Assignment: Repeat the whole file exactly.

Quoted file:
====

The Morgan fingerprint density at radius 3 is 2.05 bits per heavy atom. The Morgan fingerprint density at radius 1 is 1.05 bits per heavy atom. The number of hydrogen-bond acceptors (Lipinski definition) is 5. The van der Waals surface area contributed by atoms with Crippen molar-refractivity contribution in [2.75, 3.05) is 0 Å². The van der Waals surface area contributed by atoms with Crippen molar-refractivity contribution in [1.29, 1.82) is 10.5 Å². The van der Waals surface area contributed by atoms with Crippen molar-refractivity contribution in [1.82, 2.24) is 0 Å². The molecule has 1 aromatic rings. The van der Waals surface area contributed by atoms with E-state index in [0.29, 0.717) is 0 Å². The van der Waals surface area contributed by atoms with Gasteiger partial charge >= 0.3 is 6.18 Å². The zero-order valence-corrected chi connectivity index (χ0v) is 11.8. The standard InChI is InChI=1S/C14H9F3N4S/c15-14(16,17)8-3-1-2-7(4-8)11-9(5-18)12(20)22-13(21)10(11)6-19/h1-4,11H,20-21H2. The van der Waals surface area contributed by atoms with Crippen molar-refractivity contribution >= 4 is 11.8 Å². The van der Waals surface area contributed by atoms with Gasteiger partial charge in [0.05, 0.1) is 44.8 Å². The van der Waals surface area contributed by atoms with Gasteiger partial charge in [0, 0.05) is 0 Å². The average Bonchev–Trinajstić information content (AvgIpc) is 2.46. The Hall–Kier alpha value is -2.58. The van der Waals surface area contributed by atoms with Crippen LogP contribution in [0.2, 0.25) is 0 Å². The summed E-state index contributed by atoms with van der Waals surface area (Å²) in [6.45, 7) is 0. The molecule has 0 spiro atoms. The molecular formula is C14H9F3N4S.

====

The Morgan fingerprint density at radius 3 is 2.05 bits per heavy atom. The Morgan fingerprint density at radius 1 is 1.05 bits per heavy atom. The number of hydrogen-bond acceptors (Lipinski definition) is 5. The van der Waals surface area contributed by atoms with Crippen molar-refractivity contribution in [2.75, 3.05) is 0 Å². The van der Waals surface area contributed by atoms with Crippen molar-refractivity contribution in [1.29, 1.82) is 10.5 Å². The van der Waals surface area contributed by atoms with Crippen molar-refractivity contribution in [1.82, 2.24) is 0 Å². The molecule has 1 aromatic rings. The van der Waals surface area contributed by atoms with E-state index in [0.29, 0.717) is 0 Å². The van der Waals surface area contributed by atoms with Gasteiger partial charge >= 0.3 is 6.18 Å². The zero-order valence-corrected chi connectivity index (χ0v) is 11.8. The standard InChI is InChI=1S/C14H9F3N4S/c15-14(16,17)8-3-1-2-7(4-8)11-9(5-18)12(20)22-13(21)10(11)6-19/h1-4,11H,20-21H2. The van der Waals surface area contributed by atoms with Crippen molar-refractivity contribution >= 4 is 11.8 Å². The van der Waals surface area contributed by atoms with Gasteiger partial charge in [0.05, 0.1) is 44.8 Å². The van der Waals surface area contributed by atoms with Gasteiger partial charge in [0, 0.05) is 0 Å². The average Bonchev–Trinajstić information content (AvgIpc) is 2.46. The Hall–Kier alpha value is -2.58. The van der Waals surface area contributed by atoms with Crippen LogP contribution in [0.2, 0.25) is 0 Å². The summed E-state index contributed by atoms with van der Waals surface area (Å²) in [6.45, 7) is 0. The molecule has 0 spiro atoms. The molecular formula is C14H9F3N4S.